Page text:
There is much I admire about Barack Obama, including his intellect, vision and ability to connect with people, personally and globally. Rarely have I seen a public figure so comfortable within his own skin, regardless of its color.
But in his ninth month as president, I am deeply disappointed in, and frankly baffled by, his dealings with the Mideast in general and Israel in particular, from his focus on Jewish settlements as seemingly the key to renewing Israeli-Palestinian negotiations, to his most recent conclusion that the best way to achieve peace in the region is to jump to final-status negotiations, a potentially fatal miscalculation.
I write out of frustration, painfully aware that the first months of the Obama administration’s efforts to achieve progress in the Mideast largely have been a waste, if not a setback. And that’s especially true because, realistically, a president only has the first two years in office to initiate bold initiatives before focusing on re-election.
I am certainly not alone in this assessment. Gidi Grinstein, the founder and head of Re’ut, a Tel Aviv-based independent think tank that offers strategic advice to the Israeli government, told me the other day that “the only attainable” positive result from U.S.-Israel-Palestinian Authority talks at this point could be through “baby steps,” establishing a West Bank state for the Palestinians. And even that would be very difficult because it requires support from a right-wing Israeli coalition and approval by a fragile Palestinian Authority — two bodies that are “weak on their best days,” Grinstein observed.
But by adopting what he called an “all-or-nothing approach” now, which would include discussions of the fate of Jerusalem and that of Palestinian refugees, the administration is losing touch with reality, “moving away from the achievable to the desirable.”
Grinstein pointed out that such efforts have failed since 1949, and that the result could well be the collapse of the fragile Palestinian Authority, leading to the inherent Israeli control of the Palestinian population and a recipe for more violence.
Moving away from the focus on establishing a Palestinian state is especially troubling, Grinstein said, because he believes the PA has made great progress in the last three years in improving law and order (with the help of U.S.-trained security forces), reducing corruption and building up the infrastructure needed for a more open society.
But those achievements “seem to have zero effect on the design of the process,” Grinstein said. “That’s why I’m so worried.”
There was a time when Israel thought that time was on its side, that maintaining the status quo with the Palestinians was an acceptable strategy. The Palestinians believe that time is on their side, that if a two-state solution fails, the inevitable result will be one state, meaning that demographics will play the deciding factor and eventually Israeli Arabs will outnumber Jews. A democratic election in Israel would then result in an Arab victory and the end of the Jewish state, without a shot being fired. The alternative would be a Jewish apartheid state, which the world would not tolerate.
In the end, time is on no one’s side in this conflict; lack of progress is a step backward toward potential violence and chaos — all the more reason why the Obama administration’s lack of insight and ingenuity up to now has been so frustrating.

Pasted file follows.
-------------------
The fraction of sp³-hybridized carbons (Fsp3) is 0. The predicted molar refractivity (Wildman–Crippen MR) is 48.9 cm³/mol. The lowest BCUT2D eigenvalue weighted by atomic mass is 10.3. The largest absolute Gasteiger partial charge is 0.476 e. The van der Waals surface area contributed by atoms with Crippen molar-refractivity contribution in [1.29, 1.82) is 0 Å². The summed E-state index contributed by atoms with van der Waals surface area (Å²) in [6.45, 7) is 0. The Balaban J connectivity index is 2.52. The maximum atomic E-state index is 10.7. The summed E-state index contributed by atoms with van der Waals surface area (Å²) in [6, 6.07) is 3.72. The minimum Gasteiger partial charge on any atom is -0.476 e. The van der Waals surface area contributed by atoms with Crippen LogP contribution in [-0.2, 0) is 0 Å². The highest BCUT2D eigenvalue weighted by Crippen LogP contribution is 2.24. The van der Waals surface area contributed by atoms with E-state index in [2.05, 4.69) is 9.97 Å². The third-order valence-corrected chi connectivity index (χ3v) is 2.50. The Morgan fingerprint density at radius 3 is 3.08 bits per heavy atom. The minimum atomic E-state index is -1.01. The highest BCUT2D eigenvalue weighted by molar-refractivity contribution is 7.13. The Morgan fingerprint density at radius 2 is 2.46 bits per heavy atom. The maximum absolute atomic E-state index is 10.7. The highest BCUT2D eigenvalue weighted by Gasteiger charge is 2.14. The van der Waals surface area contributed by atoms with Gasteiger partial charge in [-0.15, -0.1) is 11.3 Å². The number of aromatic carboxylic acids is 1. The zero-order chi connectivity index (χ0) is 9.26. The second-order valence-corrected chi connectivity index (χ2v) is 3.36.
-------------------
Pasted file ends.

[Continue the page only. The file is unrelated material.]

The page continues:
That is not to take the Netanyahu government off the hook, either. Prime Minister Netanyahu’s Bar-Ilan University speech last June, delivered in response to Obama’s Cairo address to the Arab world, said the right things — acceptance of a two-state solution and calling for Palestinian recognition of Israel as a Jewish state — but it seemed too little, too late. It looked defensive and would have had greater impact and acceptance had it been given before the Obama talk.
What’s more, while it was wrong for Washington to publicly demand an Israeli settlement freeze — not the way to treat your most loyal ally, and misguided — Netanyahu would have been wise to accept it. In so doing, he would have called the Palestinians’ bluff and put the onus on them, since they have never been willing to make compromises for negotiations.
Instead, thanks to the U.S. blunder, the Palestinians are now insisting on a settlement freeze before negotiations, something they have not done since the Oslo talks more than 16 years ago. (It should be noted that when the U.S. called for such a freeze, it defined neither “settlement” nor “freeze,” perhaps not realizing that to the Palestinians, a freeze means, says Grinstein, “no building cranes in [the] French Hill [neighborhood of Jerusalem].” He pointed this out as an example of Washington’s lack of preparation.)
On the positive side, it appears that Netanyahu, and Iranian intransigence, finally have helped convince Obama that a nuclear Iran, not Jewish settlements in the West Bank, represents the greatest danger to Mideast stability.
But after witnessing the spectacle of the United Nations General Assembly in action this past week, from the ramblings of Libya’s Kaddafi to the haughty lies of Iran’s Ahmadinejad — and sadness in seeing Netanyahu feel the need to read from the podium Jewish names of Nazi victims to prove the historical reality of the Holocaust — one concludes, yet again, that this once-noble institution is more than a mockery; it is a threat to a peace when it comes to Israel.
All the more reason why the U.S. can and should play a critical role in stabilizing the Mideast and protecting the region’s only democracy. The Obama administration needs to jettison its grand plan for a swift and dramatic resolution to the Mideast impasse and go back to basics; the clock is ticking and the stakes are dangerously high.